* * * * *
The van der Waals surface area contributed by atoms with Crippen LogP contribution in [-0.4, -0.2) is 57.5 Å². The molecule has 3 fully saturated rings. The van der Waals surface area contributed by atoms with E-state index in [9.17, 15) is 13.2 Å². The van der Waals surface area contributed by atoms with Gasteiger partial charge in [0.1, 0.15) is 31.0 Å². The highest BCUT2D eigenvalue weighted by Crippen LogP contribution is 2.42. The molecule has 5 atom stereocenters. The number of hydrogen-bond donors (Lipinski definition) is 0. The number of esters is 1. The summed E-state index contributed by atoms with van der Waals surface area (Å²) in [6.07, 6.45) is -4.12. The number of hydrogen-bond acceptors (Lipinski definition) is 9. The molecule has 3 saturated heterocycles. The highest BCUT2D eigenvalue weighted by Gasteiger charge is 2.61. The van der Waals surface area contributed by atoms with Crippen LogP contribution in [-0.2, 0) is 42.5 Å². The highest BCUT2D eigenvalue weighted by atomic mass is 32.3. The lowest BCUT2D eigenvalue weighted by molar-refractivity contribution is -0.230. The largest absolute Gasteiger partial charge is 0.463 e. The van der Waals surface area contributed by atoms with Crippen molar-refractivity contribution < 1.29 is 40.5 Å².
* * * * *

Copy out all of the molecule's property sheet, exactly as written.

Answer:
The van der Waals surface area contributed by atoms with Crippen LogP contribution in [-0.4, -0.2) is 57.5 Å². The molecule has 3 fully saturated rings. The van der Waals surface area contributed by atoms with E-state index in [9.17, 15) is 13.2 Å². The van der Waals surface area contributed by atoms with Gasteiger partial charge in [0.1, 0.15) is 31.0 Å². The highest BCUT2D eigenvalue weighted by Crippen LogP contribution is 2.42. The molecule has 5 atom stereocenters. The number of hydrogen-bond donors (Lipinski definition) is 0. The number of esters is 1. The summed E-state index contributed by atoms with van der Waals surface area (Å²) in [6.07, 6.45) is -4.12. The number of hydrogen-bond acceptors (Lipinski definition) is 9. The molecule has 3 saturated heterocycles. The highest BCUT2D eigenvalue weighted by Gasteiger charge is 2.61. The van der Waals surface area contributed by atoms with Crippen LogP contribution in [-0.2, 0) is 42.5 Å². The highest BCUT2D eigenvalue weighted by atomic mass is 32.3. The lowest BCUT2D eigenvalue weighted by molar-refractivity contribution is -0.230. The largest absolute Gasteiger partial charge is 0.463 e. The van der Waals surface area contributed by atoms with Crippen molar-refractivity contribution < 1.29 is 40.5 Å².